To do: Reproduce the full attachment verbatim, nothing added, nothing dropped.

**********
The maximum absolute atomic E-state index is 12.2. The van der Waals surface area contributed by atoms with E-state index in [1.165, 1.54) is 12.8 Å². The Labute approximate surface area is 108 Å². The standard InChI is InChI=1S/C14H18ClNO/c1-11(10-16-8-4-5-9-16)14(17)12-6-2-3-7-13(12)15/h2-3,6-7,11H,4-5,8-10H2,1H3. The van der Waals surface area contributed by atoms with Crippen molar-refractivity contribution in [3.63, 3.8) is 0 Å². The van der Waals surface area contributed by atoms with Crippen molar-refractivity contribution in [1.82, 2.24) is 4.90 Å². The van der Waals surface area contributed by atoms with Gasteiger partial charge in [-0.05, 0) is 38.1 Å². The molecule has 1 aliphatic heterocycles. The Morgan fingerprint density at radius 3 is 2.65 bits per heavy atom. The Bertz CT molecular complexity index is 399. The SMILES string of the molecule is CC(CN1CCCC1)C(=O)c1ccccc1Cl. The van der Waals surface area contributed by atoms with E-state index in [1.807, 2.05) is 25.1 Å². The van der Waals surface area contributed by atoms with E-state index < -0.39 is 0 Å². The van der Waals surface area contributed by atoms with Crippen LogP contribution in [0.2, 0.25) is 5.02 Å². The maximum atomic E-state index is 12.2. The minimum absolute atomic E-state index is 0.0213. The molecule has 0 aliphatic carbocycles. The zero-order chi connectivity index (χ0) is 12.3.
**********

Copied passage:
The maximum absolute atomic E-state index is 12.2. The van der Waals surface area contributed by atoms with E-state index in [1.165, 1.54) is 12.8 Å². The Labute approximate surface area is 108 Å². The standard InChI is InChI=1S/C14H18ClNO/c1-11(10-16-8-4-5-9-16)14(17)12-6-2-3-7-13(12)15/h2-3,6-7,11H,4-5,8-10H2,1H3. The van der Waals surface area contributed by atoms with Crippen molar-refractivity contribution in [3.63, 3.8) is 0 Å². The van der Waals surface area contributed by atoms with Crippen molar-refractivity contribution in [1.82, 2.24) is 4.90 Å². The van der Waals surface area contributed by atoms with Gasteiger partial charge in [-0.05, 0) is 38.1 Å². The molecule has 1 aliphatic heterocycles. The Morgan fingerprint density at radius 3 is 2.65 bits per heavy atom. The Bertz CT molecular complexity index is 399. The SMILES string of the molecule is CC(CN1CCCC1)C(=O)c1ccccc1Cl. The van der Waals surface area contributed by atoms with E-state index in [1.807, 2.05) is 25.1 Å². The van der Waals surface area contributed by atoms with E-state index < -0.39 is 0 Å². The van der Waals surface area contributed by atoms with Crippen LogP contribution in [0.2, 0.25) is 5.02 Å². The maximum atomic E-state index is 12.2. The minimum absolute atomic E-state index is 0.0213. The molecule has 0 aliphatic carbocycles. The zero-order chi connectivity index (χ0) is 12.3.